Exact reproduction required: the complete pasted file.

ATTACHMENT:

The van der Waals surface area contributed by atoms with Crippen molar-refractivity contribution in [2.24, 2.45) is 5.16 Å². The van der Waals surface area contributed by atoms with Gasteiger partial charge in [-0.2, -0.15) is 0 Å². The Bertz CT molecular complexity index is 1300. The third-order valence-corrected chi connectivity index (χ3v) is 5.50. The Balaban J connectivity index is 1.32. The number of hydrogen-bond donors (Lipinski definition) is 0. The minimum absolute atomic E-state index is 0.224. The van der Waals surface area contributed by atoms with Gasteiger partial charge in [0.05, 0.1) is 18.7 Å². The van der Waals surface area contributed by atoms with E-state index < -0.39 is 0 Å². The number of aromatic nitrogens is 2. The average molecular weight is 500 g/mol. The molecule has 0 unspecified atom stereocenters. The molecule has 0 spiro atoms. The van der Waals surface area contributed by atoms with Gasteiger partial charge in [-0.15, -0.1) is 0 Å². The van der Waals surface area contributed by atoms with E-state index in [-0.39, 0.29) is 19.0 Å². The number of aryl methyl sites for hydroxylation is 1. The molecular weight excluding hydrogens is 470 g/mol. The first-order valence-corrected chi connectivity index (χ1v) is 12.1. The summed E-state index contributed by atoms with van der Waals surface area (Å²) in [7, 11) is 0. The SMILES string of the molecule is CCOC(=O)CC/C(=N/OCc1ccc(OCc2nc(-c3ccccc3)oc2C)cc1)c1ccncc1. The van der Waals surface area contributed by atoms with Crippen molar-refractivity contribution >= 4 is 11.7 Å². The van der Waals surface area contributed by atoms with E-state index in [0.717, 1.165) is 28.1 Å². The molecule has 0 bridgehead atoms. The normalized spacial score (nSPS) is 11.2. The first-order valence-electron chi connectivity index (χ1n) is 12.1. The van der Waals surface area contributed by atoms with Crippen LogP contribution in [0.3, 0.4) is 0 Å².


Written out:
The van der Waals surface area contributed by atoms with Crippen molar-refractivity contribution in [2.24, 2.45) is 5.16 Å². The van der Waals surface area contributed by atoms with Gasteiger partial charge in [-0.2, -0.15) is 0 Å². The Bertz CT molecular complexity index is 1300. The third-order valence-corrected chi connectivity index (χ3v) is 5.50. The Balaban J connectivity index is 1.32. The number of hydrogen-bond donors (Lipinski definition) is 0. The minimum absolute atomic E-state index is 0.224. The van der Waals surface area contributed by atoms with Gasteiger partial charge in [0.05, 0.1) is 18.7 Å². The van der Waals surface area contributed by atoms with E-state index < -0.39 is 0 Å². The number of aromatic nitrogens is 2. The average molecular weight is 500 g/mol. The molecule has 0 unspecified atom stereocenters. The molecule has 0 spiro atoms. The van der Waals surface area contributed by atoms with Gasteiger partial charge in [-0.15, -0.1) is 0 Å². The van der Waals surface area contributed by atoms with E-state index in [-0.39, 0.29) is 19.0 Å². The number of aryl methyl sites for hydroxylation is 1. The molecular weight excluding hydrogens is 470 g/mol. The first-order valence-corrected chi connectivity index (χ1v) is 12.1. The summed E-state index contributed by atoms with van der Waals surface area (Å²) in [7, 11) is 0. The SMILES string of the molecule is CCOC(=O)CC/C(=N/OCc1ccc(OCc2nc(-c3ccccc3)oc2C)cc1)c1ccncc1. The van der Waals surface area contributed by atoms with Crippen molar-refractivity contribution >= 4 is 11.7 Å². The van der Waals surface area contributed by atoms with E-state index in [0.717, 1.165) is 28.1 Å². The molecule has 0 bridgehead atoms. The normalized spacial score (nSPS) is 11.2. The first-order valence-electron chi connectivity index (χ1n) is 12.1. The van der Waals surface area contributed by atoms with Crippen LogP contribution in [0.3, 0.4) is 0 Å².